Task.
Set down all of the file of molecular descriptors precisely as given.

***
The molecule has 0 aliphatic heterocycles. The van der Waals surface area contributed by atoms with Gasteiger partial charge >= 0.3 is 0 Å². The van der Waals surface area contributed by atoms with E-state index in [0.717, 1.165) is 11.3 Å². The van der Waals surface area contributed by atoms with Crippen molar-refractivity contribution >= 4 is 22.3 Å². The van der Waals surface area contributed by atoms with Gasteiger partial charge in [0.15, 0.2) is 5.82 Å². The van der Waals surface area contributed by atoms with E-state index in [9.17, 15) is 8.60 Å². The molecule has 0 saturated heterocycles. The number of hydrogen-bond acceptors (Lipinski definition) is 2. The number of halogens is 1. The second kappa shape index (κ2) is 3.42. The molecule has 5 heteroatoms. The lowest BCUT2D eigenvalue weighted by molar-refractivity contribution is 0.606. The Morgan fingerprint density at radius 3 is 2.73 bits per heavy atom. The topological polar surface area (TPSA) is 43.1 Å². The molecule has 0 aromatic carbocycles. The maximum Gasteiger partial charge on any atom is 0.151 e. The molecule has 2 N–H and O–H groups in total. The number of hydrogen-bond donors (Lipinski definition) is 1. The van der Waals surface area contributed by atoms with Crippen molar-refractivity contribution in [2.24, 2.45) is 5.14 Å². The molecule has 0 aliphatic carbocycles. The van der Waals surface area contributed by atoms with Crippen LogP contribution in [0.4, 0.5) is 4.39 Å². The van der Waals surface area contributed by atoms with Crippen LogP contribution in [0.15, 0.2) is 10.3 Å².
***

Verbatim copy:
The molecule has 0 aliphatic heterocycles. The van der Waals surface area contributed by atoms with Gasteiger partial charge >= 0.3 is 0 Å². The van der Waals surface area contributed by atoms with E-state index in [0.717, 1.165) is 11.3 Å². The van der Waals surface area contributed by atoms with Crippen molar-refractivity contribution >= 4 is 22.3 Å². The van der Waals surface area contributed by atoms with Gasteiger partial charge in [0.15, 0.2) is 5.82 Å². The van der Waals surface area contributed by atoms with E-state index in [9.17, 15) is 8.60 Å². The molecule has 0 saturated heterocycles. The number of hydrogen-bond acceptors (Lipinski definition) is 2. The number of halogens is 1. The second kappa shape index (κ2) is 3.42. The molecule has 5 heteroatoms. The lowest BCUT2D eigenvalue weighted by molar-refractivity contribution is 0.606. The Morgan fingerprint density at radius 3 is 2.73 bits per heavy atom. The topological polar surface area (TPSA) is 43.1 Å². The molecule has 0 aromatic carbocycles. The maximum Gasteiger partial charge on any atom is 0.151 e. The molecule has 2 N–H and O–H groups in total. The number of hydrogen-bond donors (Lipinski definition) is 1. The van der Waals surface area contributed by atoms with Crippen molar-refractivity contribution in [2.24, 2.45) is 5.14 Å². The molecule has 0 aliphatic carbocycles. The van der Waals surface area contributed by atoms with Crippen LogP contribution in [0.4, 0.5) is 4.39 Å². The van der Waals surface area contributed by atoms with Crippen LogP contribution in [0.15, 0.2) is 10.3 Å².